Navigating the Rising Tide of Restaurant Accessibility Claims

Try these tactics to avoid accessibility claims before they become a problem
Try these tactics to avoid accessibility claims before they become a problem Thinkstock

Restaurant accessibility claims are on the rise, but there are steps owners can take to prevent lawsuits

After a long day of depositions with my “go-to” accessibility expert (who uses a wheelchair), I took him to an acclaimed restaurant in Washington, D.C., for a fine meal and libations. When the time came for him to use the restroom at this refurbished and popular restaurant, he found that none of the luxurious stalls were accessible—and not just in technical violation of the Americans with Disabilities Act (ADA). Luckily for the restaurant, he was with a defense lawyer and not a plaintiff’s lawyer.

Another time, as I entered the building housing the U.S. Department of Justice’s Accessibility Division, which enforces the public accommodations aspects of the ADA, the front mat was noticeably non-compliant, and would have easily tangled up in a motorized wheelchair.

Twenty-five years after the ADA's enactment, many places of public accommodation still have serious accessibility deficiencies. Title III of the ADA, covering places of public accommodation including restaurants, is violated every day—even by those with the best intentions. The real challenge is to find a place of public accommodation without any ADA violations.

A Surge in Accessibility Claims

There have been no significant changes to the public accommodations portion of the ADA statute or the regulations since 2010, and yet public accommodation claims under Title III of the ADA are rising. The Wall Street Journal reported that, in 2014, Title III lawsuits increased by nearly 55 percent. In addition to private Title III lawsuits, the Justice Department, which, along with private plaintiffs, enforces Title III, reports having received 6,391 complaints for fiscal year 2015. This represents a 40 percent increase over the number of accessibility complaints for 2014.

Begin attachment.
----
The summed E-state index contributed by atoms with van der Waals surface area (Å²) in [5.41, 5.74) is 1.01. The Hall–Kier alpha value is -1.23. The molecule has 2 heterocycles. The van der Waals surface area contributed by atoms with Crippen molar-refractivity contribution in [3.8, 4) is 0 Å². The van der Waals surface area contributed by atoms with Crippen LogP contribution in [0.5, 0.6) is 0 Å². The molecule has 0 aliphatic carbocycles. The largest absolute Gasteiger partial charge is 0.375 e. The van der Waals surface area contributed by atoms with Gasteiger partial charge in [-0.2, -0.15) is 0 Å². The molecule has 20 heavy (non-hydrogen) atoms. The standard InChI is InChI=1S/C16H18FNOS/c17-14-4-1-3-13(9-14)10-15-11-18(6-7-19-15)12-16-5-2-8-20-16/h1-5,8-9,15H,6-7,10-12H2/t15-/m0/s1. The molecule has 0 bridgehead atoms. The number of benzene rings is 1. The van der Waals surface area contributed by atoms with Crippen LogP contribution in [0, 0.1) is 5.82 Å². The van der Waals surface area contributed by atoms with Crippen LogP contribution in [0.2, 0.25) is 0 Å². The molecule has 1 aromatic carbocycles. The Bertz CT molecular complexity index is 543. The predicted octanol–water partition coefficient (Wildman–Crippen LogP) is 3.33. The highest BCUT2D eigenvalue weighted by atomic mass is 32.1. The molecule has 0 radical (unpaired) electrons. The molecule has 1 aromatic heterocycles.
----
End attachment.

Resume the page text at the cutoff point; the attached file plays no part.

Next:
For years, restaurants have been targeted with a high proportion of accessibility suits. The principal types of claims affecting full-service restaurants stem from access barriers to individuals with mobility impairments, including persons using wheelchairs and denial of service to persons with service animals. Website accessibility claims against restaurants by patrons with visual disabilities are also likely to grow, as website accessibility claims have exploded against other places of public accommodation in retail, healthcare, theaters, and more.

An Ounce of Prevention

Rather than wait for a lawsuit or a demand letter from a plaintiff’s attorney, or perhaps even the Department of Justice, restaurants can be proactive to help guard against claims and become accessible to more patrons through four simple steps:

1. Get it Right the First Time

When you are constructing a new restaurant, don’t assume that your construction department, architects, or builder will produce an error-free, fully accessible unit. Using a knowledgeable accessibility expert to review construction plans and the execution of those plans can help avoid the need for more expensive and disruptive re-construction if barriers are found after the restaurant opens.

2. Assess Vulnerability and Barriers

Along the same lines, an accessibility expert reporting can spot barriers in existing facilities and develop a prioritized remediation plan for eliminating known barriers. Having and following an existing and thorough remediation plan can eliminate any future accessibility claims over barriers already being addressed. A good offense is a sound defense.

3. Train and Re-Train Staff

Has all of your staff in customer contact been trained on basic ADA etiquette, and particularly on the highly limited questions that can be asked of a patron with a service animal (i.e., is the animal a service animal required because of a disability? And what work or task has the animal been trained to perform?)? The best policies and intentions are easily undermined by a staff unaware of their (and your) obligations. Ensure your staff understands what they can and cannot ask and periodically retrain them for a refresher.

4. Don’t Forget Your Website

Do you have a website describing your menu, location, and hours? Can customers use your website to make reservations? Even in the absence of regulations (which have been expected for years), the Justice Department and plaintiffs’ advocates take the position that websites that are an extension of a brick-and-mortar public accommodation must also be accessible. Courts have taken varying approaches on this question. In the absence of definitive standards, this becomes complicated. But complying to the extent practicable with the current World Wide Web Consortium’s Web Content Accessibility Guidelines, which among other things makes web content compatible with assistive software used by individuals with individuals with vision impairments, should discourage future claims.

With a sound approach, restaurants can help reduce costly litigation, minimize disruptions from re-construction, and open themselves to a broader customer base.

Peter Petesch

Peter Petesch, a shareholder with Littler Mendelson, P.C. in Washington, D.C., is a member of the firm’s ADA Title III Practice Group, and is co-author of the BNA treatise on the ADA.

Add new comment